8 Methods for self-care during stressful times:
1.The first and best defense against stress is someone to talk to. This person needs to be non-judgmental, accepting, and someone you can trust not to repeat what you said. If you don’t have a family member or friend to whom to turn, I would recommend seeking professional counseling services or speaking with your doctor.

2.Eating regular meals, preferably eaten with people you like–can fuel your body to fight off stress. During meals, avoid discussing upsetting issues. Let that occur after you eat and have had a little bit of time to digest your food. If you don’t have time to sit down and eat, carry healthy snacks with you such as cheese and apples. This will give you the extra boost of energy while also supplying protein for repair of the body.

3.Exercise not only allows you to blow off steam, but it strengthens the body, and releases internal chemicals that lift our moods. Exercise does not have to be complicated. Depending on your physical condition is the level to begin exercising. You can take a brisk walk outside, go jogging along the street in your neighborhood, use a treadmill, do sit-ups/push-ups/ running up and down stairs or stretches at home.

4.Baths/showers can help overcome stress. A long, warm/hot bath or a long shower can wash away not only the grime of day-to-day living, but it will relax muscles and give you a time to quietly decompress. The sound of showers can be very soothing to some people while a decadence of a long bath will relax others.

5.Sitting down with a cup of tea or decaf coffee or a cool glass of water will also aid in managing stress. The water actually assists in washing toxins from the body. The warmth of tea or decaf coffee can be very soothing. Peppermint tea is good for digestive upsets; chamomile tea is good for restlessness and sleeping problems. Ginger root (made from real ginger root brought to a boil and then simmered for 15 minutes and then left to steep until it reaches the potency you wish) is great for infections, colds, sore throats, and upset digestion.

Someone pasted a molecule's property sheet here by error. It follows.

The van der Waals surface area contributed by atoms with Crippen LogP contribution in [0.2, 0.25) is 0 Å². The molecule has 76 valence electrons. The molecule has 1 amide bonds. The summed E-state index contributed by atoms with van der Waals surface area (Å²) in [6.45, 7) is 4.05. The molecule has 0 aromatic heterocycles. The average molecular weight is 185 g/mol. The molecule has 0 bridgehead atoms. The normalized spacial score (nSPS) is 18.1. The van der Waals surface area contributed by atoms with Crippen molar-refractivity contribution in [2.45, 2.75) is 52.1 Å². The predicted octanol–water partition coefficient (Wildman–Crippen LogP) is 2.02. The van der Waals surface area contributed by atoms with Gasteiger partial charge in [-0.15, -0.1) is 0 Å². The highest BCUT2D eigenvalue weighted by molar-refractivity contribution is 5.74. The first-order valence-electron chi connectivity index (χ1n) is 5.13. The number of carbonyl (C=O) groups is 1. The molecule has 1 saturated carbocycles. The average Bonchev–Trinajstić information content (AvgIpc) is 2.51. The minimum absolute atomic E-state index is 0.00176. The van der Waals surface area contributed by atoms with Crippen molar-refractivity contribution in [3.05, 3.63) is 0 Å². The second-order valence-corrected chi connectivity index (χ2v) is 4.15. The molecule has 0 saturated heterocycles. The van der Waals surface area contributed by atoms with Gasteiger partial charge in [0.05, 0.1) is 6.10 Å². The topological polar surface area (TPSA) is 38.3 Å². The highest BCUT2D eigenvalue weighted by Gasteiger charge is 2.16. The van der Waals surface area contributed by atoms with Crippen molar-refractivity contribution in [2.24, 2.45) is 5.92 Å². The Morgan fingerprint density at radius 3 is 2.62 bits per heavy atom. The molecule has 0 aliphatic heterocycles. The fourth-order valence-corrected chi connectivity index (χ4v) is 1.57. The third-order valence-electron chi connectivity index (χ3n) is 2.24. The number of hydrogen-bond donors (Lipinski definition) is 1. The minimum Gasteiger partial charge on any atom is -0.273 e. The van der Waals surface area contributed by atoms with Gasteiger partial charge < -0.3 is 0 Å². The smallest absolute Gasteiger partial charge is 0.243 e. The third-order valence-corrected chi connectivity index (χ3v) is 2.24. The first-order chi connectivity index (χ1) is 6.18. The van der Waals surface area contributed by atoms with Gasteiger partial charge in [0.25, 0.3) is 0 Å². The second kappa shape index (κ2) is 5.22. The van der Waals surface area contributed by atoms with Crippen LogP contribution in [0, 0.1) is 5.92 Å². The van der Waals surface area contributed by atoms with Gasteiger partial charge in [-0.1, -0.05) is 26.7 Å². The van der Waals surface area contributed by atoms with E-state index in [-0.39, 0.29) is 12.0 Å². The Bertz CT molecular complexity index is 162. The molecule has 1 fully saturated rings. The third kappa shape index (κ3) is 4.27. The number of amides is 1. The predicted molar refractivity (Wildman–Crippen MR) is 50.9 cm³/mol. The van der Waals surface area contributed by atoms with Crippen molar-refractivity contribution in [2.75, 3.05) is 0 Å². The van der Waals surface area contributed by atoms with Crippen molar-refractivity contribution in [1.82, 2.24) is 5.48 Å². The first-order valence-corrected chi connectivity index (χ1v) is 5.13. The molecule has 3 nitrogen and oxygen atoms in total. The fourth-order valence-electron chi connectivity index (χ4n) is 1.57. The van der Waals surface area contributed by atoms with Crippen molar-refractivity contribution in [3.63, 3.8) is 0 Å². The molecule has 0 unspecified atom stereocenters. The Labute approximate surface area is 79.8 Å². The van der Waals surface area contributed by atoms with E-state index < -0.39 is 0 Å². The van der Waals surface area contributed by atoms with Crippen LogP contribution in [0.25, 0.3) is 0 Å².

6.Sometimes, you have to simply leave the current reality. Find a good movie or book to take you on an adventure that transports you from everyday reality. Put on soothing music and sit back and immerse yourself in the notes and the tones of the instruments.

7.Attitude of Gratitude List is remarkably helpful in managing stress as it pulls us away from the feeling of helplessness and reminds us of the beauty and joy in our lives.
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8.Resist.
HumansSaveSelves
Join a group or organization that is fighting for the issue you are most invested in. Sign online petitions from reputable organizations (FYI: do NOT donate money to any organization you have not researched. Now is a great time for SCAM artists to rip people off!),email your senators and representatives about issues that are important to you, handwrite letters to your senators and representatives about issues or to simply thank them for their stands on different issues (since emails are easily done and senators and representatives get tons of them a day, a handwritten note of no more than one page will often catch their attention faster. Also, this gives them physical evidence of their constituents concerns to wave under the noses of the opposing senators or representatives), phone your senators and representatives and leave short messages of concern or thank you.
Volunteer on the campaign of people who are running for governmental positions. Tweet to your senators and representatives.
And don’t be hesitant to contact senators and representatives to let them know that once they hit Capitol Hill, they represent all the people of the nation, not just their narrow constituency. Be polite, state your concern, be brief.

Remember that stress can make us feel that we have done nothing of any worth, that we are failures. Stress lies.

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If you have other stress relief methods, feel free to share them in the comments section.

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Scared into #Writing!

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A writer is motivated by many things—life experiences, family, friends, things heard on the radio or read in a newspaper. Even an especially moving piece of music can seed a story within a writer’s soul.